Mr. Facendo wasn't the only one who was identifying with Mr. Springsteen today. In fact, there were thousands of people who descended upon the Continental Airlines Arena, right in the heart of the swamps of Jersey, to absorb the first of 15 sold-out shows and, presumably, to make the kind of intimate connection that few performers can hope to achieve in a big-arena setting.[Review, page B6.]

For the sake of statistical posterity, of course, it should be noted that there are many things about the 15-show stint from Mr. Springsteen and the E Street Band that can be described as big, as mind-boggling.

For one thing, he will surpass the Grateful Dead as the leading draw in the history of the arena. The 15-night run will be the longest by a single artist, eclipsing Mr. Springsteen's own record of 11 shows in 1992. And the show figures to be one of the biggest grossing concerts of the summer, if not in recent years. Fans snatched up 308,000 tickets, about $75 each, for the East Rutherford shows, from yesterday to Aug. 12.

Tonight they heard Mr. Springsteen say ''Good Evening, New Jersey'' and open the concert with ''My Love Will Not Let You Down'' and ''The Promised Land.'' Middle-aged guys pumped their fists in the air when the E Street Band launched into ''Darlington County.''

The show lasted exactly three hours, ending with an encore highlighted by Springsteen classics like ''Thunder Road,'' ''Bobby Jean'' and ''Born to Run.'' The audience, like the song, was revved up, but the length of the show had clearly gotten to some of them. In Section 239, a man in his 40's who had taken his family along rocked to the music as one of his young sons and his wife dozed, oblivious to the amplified guitar strains and the pounding drums.

Mr. Springsteen and his band arrived in East Rutherford after wrapping up a 17-city European tour. After they finish the New Jersey shows, they will move on to Detroit, Boston, Washington and Philadelphia.

But box office statistics and record grosses were not the kinds of conversational tidbits that could be heard in the parking lot of the arena this afternoon, the kinds of things that pulled in people of different generations.

Instead, with Springsteen songs oozing from every other car, there was the distinct sense that this was more than just a concert: it was about appreciating the good times, waxing nostalgic and sharing wistful thoughts about how Bruce — and by extension, everyone in the crowd who aged with him — had changed over the years, and that nothing, nothing, should be taken for granted.

It has been more than a decade, after all, since Mr. Springsteen toured with the E Street Band, and there is no telling when, if ever, they will perform together again on such a tour. Mr. Springsteen, who turns 50 in September, has not had a big hit in many years; he has not even released an album with new material in quite some time. And he has written about changes in his life with the kind of sharp details that a painter could appreciate.

''Essentially, Springsteen's fans understand mortality in a way that they didn't when they were 19,'' said Charles Cross, editor of The Rocket, a music magazine based in Seattle, and author of a book about Mr. Springsteen called ''Backstreets'' (Harmony Books, 1989). ''They find an appreciation for the moments where you can transcend your life. There are a lot of pressures in life, so any time you can have escapism in its purest form, people savor that.''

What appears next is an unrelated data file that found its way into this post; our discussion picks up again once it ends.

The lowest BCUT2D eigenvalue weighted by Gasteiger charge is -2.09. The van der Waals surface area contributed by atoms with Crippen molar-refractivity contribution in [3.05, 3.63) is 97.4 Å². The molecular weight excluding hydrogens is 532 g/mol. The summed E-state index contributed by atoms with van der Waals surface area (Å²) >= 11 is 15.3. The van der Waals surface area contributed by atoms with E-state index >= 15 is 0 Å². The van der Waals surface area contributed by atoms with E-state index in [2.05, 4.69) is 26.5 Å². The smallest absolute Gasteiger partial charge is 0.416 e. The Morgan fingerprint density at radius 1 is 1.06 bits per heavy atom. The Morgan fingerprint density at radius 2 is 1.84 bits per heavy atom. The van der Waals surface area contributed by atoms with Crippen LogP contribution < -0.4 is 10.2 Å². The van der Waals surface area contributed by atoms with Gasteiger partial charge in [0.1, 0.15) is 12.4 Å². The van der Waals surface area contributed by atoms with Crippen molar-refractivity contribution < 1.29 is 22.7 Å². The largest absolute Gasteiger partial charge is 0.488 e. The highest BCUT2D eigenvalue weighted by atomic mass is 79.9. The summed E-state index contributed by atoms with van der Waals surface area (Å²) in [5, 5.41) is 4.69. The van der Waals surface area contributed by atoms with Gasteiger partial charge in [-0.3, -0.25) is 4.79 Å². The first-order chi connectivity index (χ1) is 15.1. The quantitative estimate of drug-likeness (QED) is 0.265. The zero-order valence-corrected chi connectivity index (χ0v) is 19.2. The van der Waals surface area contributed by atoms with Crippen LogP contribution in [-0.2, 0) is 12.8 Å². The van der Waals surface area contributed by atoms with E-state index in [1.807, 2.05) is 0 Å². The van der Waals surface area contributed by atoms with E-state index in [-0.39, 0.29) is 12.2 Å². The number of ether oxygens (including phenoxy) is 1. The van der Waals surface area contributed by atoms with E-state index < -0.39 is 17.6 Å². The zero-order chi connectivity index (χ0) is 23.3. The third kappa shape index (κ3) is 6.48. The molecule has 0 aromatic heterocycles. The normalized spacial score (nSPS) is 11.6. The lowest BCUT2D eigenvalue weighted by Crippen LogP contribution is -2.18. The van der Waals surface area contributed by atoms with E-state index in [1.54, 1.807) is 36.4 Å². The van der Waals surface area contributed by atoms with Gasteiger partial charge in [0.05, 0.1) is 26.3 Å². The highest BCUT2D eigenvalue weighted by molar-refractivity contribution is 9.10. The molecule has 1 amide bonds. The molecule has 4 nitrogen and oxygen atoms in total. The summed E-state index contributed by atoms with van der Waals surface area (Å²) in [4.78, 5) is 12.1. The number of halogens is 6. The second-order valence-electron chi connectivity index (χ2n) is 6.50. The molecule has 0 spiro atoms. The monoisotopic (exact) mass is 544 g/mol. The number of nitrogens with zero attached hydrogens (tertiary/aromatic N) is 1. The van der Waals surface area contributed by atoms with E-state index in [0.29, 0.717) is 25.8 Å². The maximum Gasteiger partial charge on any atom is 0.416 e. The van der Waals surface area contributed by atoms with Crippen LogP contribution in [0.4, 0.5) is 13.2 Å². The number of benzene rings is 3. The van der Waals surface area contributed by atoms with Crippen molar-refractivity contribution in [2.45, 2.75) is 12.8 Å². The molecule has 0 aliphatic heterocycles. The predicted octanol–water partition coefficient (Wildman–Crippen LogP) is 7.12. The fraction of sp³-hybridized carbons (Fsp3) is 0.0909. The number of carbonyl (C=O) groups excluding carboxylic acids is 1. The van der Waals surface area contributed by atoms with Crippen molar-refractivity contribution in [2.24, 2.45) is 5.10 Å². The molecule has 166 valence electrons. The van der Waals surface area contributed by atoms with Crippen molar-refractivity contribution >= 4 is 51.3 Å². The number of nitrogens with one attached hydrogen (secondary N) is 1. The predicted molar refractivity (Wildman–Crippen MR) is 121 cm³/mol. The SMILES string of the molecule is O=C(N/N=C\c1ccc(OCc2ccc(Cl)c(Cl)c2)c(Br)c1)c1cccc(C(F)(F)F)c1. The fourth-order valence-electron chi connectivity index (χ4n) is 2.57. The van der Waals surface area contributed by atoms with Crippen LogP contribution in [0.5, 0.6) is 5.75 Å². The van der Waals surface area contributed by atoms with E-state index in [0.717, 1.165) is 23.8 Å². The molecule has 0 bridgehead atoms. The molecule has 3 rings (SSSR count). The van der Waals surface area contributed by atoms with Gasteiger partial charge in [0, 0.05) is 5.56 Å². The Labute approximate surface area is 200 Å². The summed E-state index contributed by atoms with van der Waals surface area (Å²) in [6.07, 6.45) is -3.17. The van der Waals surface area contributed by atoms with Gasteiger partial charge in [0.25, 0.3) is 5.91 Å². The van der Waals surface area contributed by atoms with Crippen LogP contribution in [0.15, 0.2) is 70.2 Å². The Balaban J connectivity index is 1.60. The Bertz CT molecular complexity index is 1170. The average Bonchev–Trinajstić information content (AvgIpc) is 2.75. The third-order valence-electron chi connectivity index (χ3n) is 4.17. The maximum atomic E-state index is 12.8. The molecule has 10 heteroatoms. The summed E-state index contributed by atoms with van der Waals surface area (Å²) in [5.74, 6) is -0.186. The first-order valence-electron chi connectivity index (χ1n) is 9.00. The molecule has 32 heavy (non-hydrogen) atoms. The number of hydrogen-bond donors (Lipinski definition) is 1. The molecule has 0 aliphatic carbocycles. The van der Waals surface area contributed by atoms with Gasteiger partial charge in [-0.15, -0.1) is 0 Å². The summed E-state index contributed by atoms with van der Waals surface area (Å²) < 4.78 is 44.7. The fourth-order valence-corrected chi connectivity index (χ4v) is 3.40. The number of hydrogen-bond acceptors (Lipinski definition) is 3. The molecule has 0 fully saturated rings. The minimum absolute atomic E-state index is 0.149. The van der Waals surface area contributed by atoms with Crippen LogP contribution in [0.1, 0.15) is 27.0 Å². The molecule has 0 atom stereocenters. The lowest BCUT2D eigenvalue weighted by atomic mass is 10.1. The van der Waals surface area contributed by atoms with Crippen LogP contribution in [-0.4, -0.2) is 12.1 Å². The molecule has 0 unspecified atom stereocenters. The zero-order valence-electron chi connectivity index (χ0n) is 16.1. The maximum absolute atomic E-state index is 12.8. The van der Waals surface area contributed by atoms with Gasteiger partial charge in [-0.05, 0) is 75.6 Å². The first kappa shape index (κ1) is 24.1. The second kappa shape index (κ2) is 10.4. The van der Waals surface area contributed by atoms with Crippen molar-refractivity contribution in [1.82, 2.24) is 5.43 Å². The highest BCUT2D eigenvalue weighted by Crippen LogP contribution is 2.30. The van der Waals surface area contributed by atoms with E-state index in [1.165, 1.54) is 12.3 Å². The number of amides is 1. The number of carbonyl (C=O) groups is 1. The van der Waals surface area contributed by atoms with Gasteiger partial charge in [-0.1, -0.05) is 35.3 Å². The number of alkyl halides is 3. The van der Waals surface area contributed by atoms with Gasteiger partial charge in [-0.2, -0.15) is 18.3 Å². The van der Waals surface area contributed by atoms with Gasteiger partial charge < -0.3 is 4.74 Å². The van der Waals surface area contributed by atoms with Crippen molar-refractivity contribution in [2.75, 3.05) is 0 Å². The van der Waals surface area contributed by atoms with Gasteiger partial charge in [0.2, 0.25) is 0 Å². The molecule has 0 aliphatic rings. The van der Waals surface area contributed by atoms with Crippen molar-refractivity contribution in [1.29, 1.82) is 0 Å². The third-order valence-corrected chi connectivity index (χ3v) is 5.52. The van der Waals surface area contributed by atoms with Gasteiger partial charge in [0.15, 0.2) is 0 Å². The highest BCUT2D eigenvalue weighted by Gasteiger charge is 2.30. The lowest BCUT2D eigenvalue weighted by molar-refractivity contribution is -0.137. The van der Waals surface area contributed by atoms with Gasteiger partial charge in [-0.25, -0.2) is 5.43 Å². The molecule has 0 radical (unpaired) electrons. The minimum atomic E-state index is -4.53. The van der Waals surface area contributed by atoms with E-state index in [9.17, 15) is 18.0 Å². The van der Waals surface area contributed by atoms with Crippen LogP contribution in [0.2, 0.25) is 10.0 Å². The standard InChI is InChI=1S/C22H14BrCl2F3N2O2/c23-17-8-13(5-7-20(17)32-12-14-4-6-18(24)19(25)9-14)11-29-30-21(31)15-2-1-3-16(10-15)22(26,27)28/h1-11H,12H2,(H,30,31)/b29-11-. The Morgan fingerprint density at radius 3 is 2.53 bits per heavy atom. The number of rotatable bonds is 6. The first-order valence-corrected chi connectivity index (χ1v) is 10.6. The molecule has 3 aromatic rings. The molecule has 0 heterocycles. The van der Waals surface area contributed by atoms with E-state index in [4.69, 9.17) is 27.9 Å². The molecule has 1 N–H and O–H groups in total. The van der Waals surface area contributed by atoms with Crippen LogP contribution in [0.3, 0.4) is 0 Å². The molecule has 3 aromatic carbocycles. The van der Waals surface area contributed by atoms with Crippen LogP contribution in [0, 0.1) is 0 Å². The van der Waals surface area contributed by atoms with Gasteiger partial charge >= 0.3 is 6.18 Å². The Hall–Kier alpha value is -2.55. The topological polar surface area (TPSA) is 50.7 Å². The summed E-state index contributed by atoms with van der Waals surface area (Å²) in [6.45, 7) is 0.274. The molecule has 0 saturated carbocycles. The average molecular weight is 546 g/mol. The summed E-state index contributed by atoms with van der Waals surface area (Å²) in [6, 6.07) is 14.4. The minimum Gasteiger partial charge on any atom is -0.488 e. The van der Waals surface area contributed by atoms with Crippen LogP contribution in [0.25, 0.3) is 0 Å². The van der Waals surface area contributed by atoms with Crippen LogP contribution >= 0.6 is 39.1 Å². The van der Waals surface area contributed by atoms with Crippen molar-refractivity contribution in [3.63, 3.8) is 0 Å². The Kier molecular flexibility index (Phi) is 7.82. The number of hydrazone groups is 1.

For weeks, people had been gearing up for the return of Mr. Springsteen, E Street band in tow, with all the attention worthy of a Super Bowl. There were scads of Internet sites; detailed reports about dress rehearsals in small New Jersey clubs; and preparations for a boardwalk-like festival of food concessions and beach volleyball complete with sand hauled in from, yes, the Jersey Shore.

In dozens of interviews in the Meadowlands parking lot today, many people seemed, for a day at least, to exult in the fact that they, too, were from New Jersey, and could identify with Mr. Springsteen and his songs about working-class life, yearning and frustrations.

''Glory Days'' played to the left. ''Thunder Road,'' coming from the sport utility vehicle, to the right. ''Jungleland'' all around.

In the section of the parking lot coded C23, Keith Wells was sipping a drink with his friend Pete Mooney Jr. Two decades ago, Mr. Wells spent hour after ear-pounding hour worshiping Bruce Springsteen and the E Street Band on the radio, at his home by the Jersey Shore, or, as often as possible, in concert. When he became an adult, he said, he took his son Greg, then 9, to his first concert: Bruce, of course.

Today, it was Greg's turn; he had bought a ticket for his dad as a Father's Day gift.

''Listening to his songs is like talking to an old friend,'' said Mr. Wells, 51, a computer consultant who lives in Little Silver, N.J., blasting what he said confidently was ''the best bootleg collection'' of Springsteen songs — ever — from his green BMW.

A few rows away, Mary Anne V. Gross was proudly displaying her ''Jersey Girl'' T-shirt, which she said she bought about a dozen years ago, as a reminder of her devotion to that song, written by Tom Waits and popularized by Mr. Springsteen, and to Mr. Springsteen himself. Three years ago, she married Alex J. Tannucilli, who was her equal as a Springsteen fanatic.

A younger couple walked up and noticed Ms. Gross's T-shirt. They asked to pose for a picture as another trophy for their memories.

And still, it was an hour before the opening curtain.

By David W. Chen via The New York Times.

Springsteen Tour Opener: Review

“Someday these childish dreams must end / To become a man and grow up and dream again,” screamed Bruce Springsteen and guitarist Steve Van Zandt into the same microphone, the tendons in their necks stretched to bursting, their mouths a millimeter apart. “And I believe in the end / Two hearts are better than one.”